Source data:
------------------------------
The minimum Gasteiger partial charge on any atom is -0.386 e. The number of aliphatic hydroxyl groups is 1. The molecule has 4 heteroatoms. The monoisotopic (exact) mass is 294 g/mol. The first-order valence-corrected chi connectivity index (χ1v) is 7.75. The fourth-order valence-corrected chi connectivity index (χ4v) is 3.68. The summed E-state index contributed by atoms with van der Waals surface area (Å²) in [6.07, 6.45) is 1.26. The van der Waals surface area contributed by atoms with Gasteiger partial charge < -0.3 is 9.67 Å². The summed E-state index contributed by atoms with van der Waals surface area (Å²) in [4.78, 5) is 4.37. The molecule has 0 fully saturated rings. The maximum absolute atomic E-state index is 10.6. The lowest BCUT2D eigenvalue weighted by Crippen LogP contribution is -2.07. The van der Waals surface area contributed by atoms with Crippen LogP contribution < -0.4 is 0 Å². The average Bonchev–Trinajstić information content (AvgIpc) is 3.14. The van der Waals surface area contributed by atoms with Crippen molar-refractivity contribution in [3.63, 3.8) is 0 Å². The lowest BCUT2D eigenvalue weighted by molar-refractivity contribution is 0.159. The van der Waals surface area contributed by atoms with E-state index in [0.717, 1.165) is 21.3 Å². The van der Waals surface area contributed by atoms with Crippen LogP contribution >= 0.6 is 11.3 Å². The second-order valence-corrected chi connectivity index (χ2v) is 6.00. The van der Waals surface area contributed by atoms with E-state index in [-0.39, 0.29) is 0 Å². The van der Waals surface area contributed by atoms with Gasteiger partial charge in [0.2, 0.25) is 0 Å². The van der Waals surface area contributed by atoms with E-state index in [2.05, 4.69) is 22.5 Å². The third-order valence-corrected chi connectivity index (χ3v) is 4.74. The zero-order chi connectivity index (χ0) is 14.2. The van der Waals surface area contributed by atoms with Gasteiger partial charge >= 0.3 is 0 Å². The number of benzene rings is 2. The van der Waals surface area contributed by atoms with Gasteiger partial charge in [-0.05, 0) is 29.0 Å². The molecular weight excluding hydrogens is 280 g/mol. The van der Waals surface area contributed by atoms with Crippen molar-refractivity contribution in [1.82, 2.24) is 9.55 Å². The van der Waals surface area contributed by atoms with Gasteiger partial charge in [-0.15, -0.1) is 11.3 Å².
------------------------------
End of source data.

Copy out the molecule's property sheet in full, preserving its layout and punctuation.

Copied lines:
The minimum Gasteiger partial charge on any atom is -0.386 e. The number of aliphatic hydroxyl groups is 1. The molecule has 4 heteroatoms. The monoisotopic (exact) mass is 294 g/mol. The first-order valence-corrected chi connectivity index (χ1v) is 7.75. The fourth-order valence-corrected chi connectivity index (χ4v) is 3.68. The summed E-state index contributed by atoms with van der Waals surface area (Å²) in [6.07, 6.45) is 1.26. The van der Waals surface area contributed by atoms with Gasteiger partial charge < -0.3 is 9.67 Å². The summed E-state index contributed by atoms with van der Waals surface area (Å²) in [4.78, 5) is 4.37. The molecule has 0 fully saturated rings. The maximum absolute atomic E-state index is 10.6. The lowest BCUT2D eigenvalue weighted by Crippen LogP contribution is -2.07. The van der Waals surface area contributed by atoms with Crippen LogP contribution < -0.4 is 0 Å². The average Bonchev–Trinajstić information content (AvgIpc) is 3.14. The van der Waals surface area contributed by atoms with Crippen molar-refractivity contribution in [3.63, 3.8) is 0 Å². The lowest BCUT2D eigenvalue weighted by molar-refractivity contribution is 0.159. The van der Waals surface area contributed by atoms with E-state index in [0.717, 1.165) is 21.3 Å². The van der Waals surface area contributed by atoms with Crippen LogP contribution >= 0.6 is 11.3 Å². The second-order valence-corrected chi connectivity index (χ2v) is 6.00. The van der Waals surface area contributed by atoms with E-state index in [-0.39, 0.29) is 0 Å². The van der Waals surface area contributed by atoms with Gasteiger partial charge in [0.2, 0.25) is 0 Å². The van der Waals surface area contributed by atoms with E-state index in [2.05, 4.69) is 22.5 Å². The third-order valence-corrected chi connectivity index (χ3v) is 4.74. The zero-order chi connectivity index (χ0) is 14.2. The van der Waals surface area contributed by atoms with Gasteiger partial charge >= 0.3 is 0 Å². The number of benzene rings is 2. The van der Waals surface area contributed by atoms with Gasteiger partial charge in [-0.05, 0) is 29.0 Å². The molecular weight excluding hydrogens is 280 g/mol. The van der Waals surface area contributed by atoms with Crippen molar-refractivity contribution in [1.82, 2.24) is 9.55 Å². The van der Waals surface area contributed by atoms with Gasteiger partial charge in [-0.15, -0.1) is 11.3 Å².